This eupinions slides was carried out for and will be presented at the 2022 U.S.-German Futures Forum in Münster, Germany. The data was collected in September 2022, with just 3,000 online interviews held – 1,831 in Germany and 1,109 in the United States.
Rapid transformation processes shake up economies, put a strain on democracies and disrupt societies. Digitalization is a driver of transformation. Its effects on democracy have been debated over the past years.
Against this backdrop, we asked:
1. What people know about digitalization
2. How people feel about digitalization
3. And whether they believe digitalization is good for democracy
In a first step, we wanted to find out whether people are familiar with the term ‘digitalization’. 91% of Germans claim to know what digitalization is. 50% of Americans do. This is the largest gap we observe in the data.
To create a common understanding, we added a short definition. It read: Digitalization describes the process of converting from analog to digital: letter to E-Mail, landline to smartphone, newspaper stand to social media feed, supermarket to online shop.
Here people are being asked to give us their general assessment of digitalization. 2/3 believe that digitalization is more of an opportunity than a threat. The positive largely outweighs the negative in the minds of most Americans and Germans.
Now we become more specific and enquire whether digitalization is good or bad for democracy. Responses remain largely positive but drop: Slightly in Germany by 3% and more notably in the U.S. by 8%.
Next, we move away from general assessments about systemic effects and get personal. More specifically, we ask about personal experiences with digitalization. Over 80% of Americans and Germans state that their personal experience with digitalization has been good.
However positive the personal experience may have been – when mentioning social media, enthusiasm stalls: 49% of Germans and 44% of Americans say social media has not improved the public debate. 31% of Germans and 39% of Americans say it has improved the public debate. 20% of Germans and 17% of Americans don’t know what to think about the impact of social media.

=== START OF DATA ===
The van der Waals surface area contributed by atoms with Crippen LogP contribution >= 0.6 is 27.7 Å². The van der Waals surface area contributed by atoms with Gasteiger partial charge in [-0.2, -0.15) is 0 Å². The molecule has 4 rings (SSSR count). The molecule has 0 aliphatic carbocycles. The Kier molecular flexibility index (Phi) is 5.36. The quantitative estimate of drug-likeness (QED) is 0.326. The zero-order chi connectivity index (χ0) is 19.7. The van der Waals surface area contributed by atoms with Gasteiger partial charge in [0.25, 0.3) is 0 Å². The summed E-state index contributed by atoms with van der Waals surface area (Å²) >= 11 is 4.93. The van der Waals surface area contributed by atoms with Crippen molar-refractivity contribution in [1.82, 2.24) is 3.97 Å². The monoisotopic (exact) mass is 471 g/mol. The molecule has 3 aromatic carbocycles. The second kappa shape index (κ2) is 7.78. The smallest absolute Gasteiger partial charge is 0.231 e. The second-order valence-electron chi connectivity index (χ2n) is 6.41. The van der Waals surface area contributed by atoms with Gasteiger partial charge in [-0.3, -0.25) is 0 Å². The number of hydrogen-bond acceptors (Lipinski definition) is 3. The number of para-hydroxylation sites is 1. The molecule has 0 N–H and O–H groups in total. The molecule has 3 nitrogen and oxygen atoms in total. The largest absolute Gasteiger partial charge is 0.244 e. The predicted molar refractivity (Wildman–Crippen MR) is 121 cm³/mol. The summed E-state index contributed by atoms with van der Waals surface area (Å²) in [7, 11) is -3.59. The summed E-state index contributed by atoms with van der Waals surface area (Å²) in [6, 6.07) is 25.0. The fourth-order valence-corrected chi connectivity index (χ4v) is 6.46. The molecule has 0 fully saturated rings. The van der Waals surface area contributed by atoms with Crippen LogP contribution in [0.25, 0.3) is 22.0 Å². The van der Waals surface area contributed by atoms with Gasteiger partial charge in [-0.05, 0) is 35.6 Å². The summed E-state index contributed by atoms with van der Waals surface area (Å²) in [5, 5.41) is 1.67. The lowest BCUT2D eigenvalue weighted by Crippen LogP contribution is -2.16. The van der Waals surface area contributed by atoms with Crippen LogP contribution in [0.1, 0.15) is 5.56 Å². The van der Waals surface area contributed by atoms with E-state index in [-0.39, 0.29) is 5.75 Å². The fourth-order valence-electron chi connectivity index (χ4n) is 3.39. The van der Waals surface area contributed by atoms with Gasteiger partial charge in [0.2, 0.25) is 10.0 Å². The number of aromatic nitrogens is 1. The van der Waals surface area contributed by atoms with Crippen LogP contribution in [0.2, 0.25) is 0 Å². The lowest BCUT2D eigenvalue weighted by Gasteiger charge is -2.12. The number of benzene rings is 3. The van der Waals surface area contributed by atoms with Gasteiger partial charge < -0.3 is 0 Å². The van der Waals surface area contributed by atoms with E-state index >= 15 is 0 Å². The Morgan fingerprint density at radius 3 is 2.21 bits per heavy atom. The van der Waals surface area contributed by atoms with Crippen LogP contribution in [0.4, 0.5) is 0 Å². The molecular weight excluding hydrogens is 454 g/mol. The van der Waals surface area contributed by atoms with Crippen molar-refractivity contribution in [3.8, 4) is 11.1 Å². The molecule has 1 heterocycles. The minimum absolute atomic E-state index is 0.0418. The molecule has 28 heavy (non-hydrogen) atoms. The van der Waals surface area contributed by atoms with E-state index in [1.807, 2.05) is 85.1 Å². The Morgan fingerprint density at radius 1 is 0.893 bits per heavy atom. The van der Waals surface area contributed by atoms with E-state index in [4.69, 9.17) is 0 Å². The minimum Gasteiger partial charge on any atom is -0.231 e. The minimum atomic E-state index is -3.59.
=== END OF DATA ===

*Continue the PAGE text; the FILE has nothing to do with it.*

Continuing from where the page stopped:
Another hot topic in the age of digitalization is the protection of privacy. Interestingly, Americans and Germans are now aligned in their views. Over 2/3s of Germans and Americans emphasize that privacy protection should be a priority.
Germans and Americans are equally divided with the way their democracies work. This question enquires after satisfaction with the political system. It does not ask about political outcomes.
A slight majority is still satisfied with the way democracy works in Germany and the U.S. A slight minority however is dissatisfied. In Germany, satisfaction with democracy has dropped from 66% in March to 54% in September 2022.
When correlating attitudes towards digitalization and satisfaction with democracy, a pattern emerges: Those considering digitalization as an opportunity are more likely to be satisfied with the way their democracies work.
The effect is most visible in Germany with a 21% gap. 60% of those positive about digitalization say they are satisfied with their democracy. Whereas only 39% of those negative about digitalization are satisfied with democracy in their country. In the U.S. 58% of those positive about digitalization are satisfied with their democracy. Only 46% negative about digitalization are satisfied with their democracy.
62% of Amercians are convinced the U.S. is able to deal with rapid technological change alone. 38% disagree with this claim. A different pictures emerges in Germany: Only 41% believe their country can deal with rapid technological change alone. 59% of Germans disagree.
1. Aim of this data set: Overview of general knowledge, attitudes, assessment when it comes to democracy and digitalization
2. Attitudes and assessment in the U.S. and Germany very similar.
3. Remarkable differences only when it come to knowledge and self confindence. Germans are significantly more familiar with the term digitalization. Americans are clearly more confident that the U.S. can deal with technological change alone.
4. Majority of Americans and Germans see digitalization as an opportunity rather than a threat.
5. Germans and Americans are split when assessing their democracies. Small majority is satisfied. Large minority is dissatisfied.
The sample with a size of n=11,632 was drawn by Dalia Research between 2022-09-02 and 2022-09-22 across all 27 EU Member States, taking into account current population distributions with regard to age (16-70 years), gender and region/country. In order to obtain census representative results, the data were weighted based upon the most recent Eurostat statistics.
Any references to differences between countries in the report pertain only to the seven countries with sufficiently large sample sizes, namely: Belgium, Germany, France, Italy, The Netherlands, Poland and Spain.
Within the same time frame, an additional sample was drawn in the United States of America with a size of n= 1,109.
Calculated for a sample of this size and considering the design-effect, the margin of error would be 1% at a confidence level of 95%.